Just yesterday, a well-meaning, gentlemanly conservative stated that I value the collective over the individual, when quite to the contrary, I do not, and so have never written anything of the kind; in fact, while arguing with ShrinkWrapped that I think the opposition so often set up between the collective and the individual is a false one, I stated that if compelled argumentatively to make a choice of priority, I would choose the individual. But this argument and fact went unperceived.

This is not a conservative phenomenon. It is observable everywhere: the inability, often against pretense, otherwise honestly to appraise contending views. It is dramatically apparent in the debates over the Israeli-Arab conflict. From a variety of postcolonial far Left, and increasingly liberal, demonizing views of Israel, no act on Israel’s part can be perceived as authentic and honestly motivated. The worst characteristics of the Arab world are conversely rationalized. I still recall, as a young man raised in a liberal Democratic, union household, feeling out over the 1960s and 70s the farthest reaches to the left I could travel. Much of this mental arm-reaching occurred in abstruse tomes, but nothing more deliciously and absurdly represented the boundaries I encountered than one late night listening on the radio to a then very popular New York City counter-culture DJ named Alex Bennett, who explained to a pained and puzzled caller why it was that Black Panther Huey Newton, while leading the struggle on the streets, was living in an Oakland penthouse. Newton had many enemies who wished to harm him, Bennett informed, and needed to live high above street level for his safety.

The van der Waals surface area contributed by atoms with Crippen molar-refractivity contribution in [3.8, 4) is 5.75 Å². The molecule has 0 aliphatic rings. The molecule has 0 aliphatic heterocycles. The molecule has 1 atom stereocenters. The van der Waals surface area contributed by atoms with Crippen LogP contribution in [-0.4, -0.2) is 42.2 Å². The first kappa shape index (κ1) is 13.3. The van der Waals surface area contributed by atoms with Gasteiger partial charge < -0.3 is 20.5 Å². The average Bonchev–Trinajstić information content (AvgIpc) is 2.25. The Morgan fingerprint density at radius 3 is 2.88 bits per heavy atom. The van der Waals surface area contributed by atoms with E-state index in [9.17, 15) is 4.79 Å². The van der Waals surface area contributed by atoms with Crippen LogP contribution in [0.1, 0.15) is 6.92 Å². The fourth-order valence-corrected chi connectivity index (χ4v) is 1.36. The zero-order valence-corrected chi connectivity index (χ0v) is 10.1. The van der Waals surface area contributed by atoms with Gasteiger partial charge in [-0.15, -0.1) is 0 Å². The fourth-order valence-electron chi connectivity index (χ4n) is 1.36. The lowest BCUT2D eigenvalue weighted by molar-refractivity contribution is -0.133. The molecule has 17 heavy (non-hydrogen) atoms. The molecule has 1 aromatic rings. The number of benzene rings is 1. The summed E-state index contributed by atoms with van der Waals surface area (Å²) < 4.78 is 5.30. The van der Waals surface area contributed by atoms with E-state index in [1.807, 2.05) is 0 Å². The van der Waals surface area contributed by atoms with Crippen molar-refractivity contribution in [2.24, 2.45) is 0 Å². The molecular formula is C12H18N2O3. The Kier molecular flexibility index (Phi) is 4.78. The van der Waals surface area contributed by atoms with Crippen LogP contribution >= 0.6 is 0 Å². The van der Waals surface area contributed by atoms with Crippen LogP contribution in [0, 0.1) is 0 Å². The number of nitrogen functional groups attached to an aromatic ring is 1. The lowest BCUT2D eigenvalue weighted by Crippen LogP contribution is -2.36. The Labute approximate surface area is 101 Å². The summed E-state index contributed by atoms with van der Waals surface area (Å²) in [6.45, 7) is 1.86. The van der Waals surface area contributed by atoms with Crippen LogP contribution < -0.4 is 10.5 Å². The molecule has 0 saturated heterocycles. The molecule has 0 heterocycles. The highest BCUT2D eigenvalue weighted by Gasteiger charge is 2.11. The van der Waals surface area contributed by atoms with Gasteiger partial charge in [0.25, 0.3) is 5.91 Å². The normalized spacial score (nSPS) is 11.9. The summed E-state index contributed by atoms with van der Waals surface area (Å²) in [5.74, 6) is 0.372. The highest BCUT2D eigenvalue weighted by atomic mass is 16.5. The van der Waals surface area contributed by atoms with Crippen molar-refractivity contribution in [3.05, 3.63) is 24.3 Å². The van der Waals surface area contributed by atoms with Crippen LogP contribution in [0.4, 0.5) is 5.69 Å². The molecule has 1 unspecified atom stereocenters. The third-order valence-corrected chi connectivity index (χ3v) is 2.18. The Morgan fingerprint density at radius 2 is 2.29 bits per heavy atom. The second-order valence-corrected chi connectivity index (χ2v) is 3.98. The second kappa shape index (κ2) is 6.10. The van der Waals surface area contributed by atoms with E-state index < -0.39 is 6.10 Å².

When I wonder how even a liberal like Peter Beinart – not a rabidly anti-Zionist critic of Israel – can so misread the myriad facts I read so differently, what I see at work includes three phenomena that I characterize with three visual terms, since I am speaking of perception: frame, focus, and foreground. Different individuals and political perspectives frame the subject differently, choosing to exclude and include information – parts of chronology, certain causal factors – in variance from each other. They focus on different events and facts, blurring some events to the point of near disappearance from view, with the subjects on which they choose to focus most sharply foregrounded in the consideration. The historical Jewish connection to the land may be cut out of the frame, or the Palestinian rejection of the partition that Israel accepted, as some people prefer to argue about the settlement era. The move to the Right of the Israeli electorate receives focus, while any causal chain leading to that move is blurred. The blockade of Gaza is now in the foreground, the genocidal Hamas charter and political program far in the background.

How much of this variance is the product of human perceptual difference based on a multitude of factors? How much of it arises from a commitment to distort the perspective of others? I’ll consider those questions more in 2. Mosques and 3. Migrations.

AJA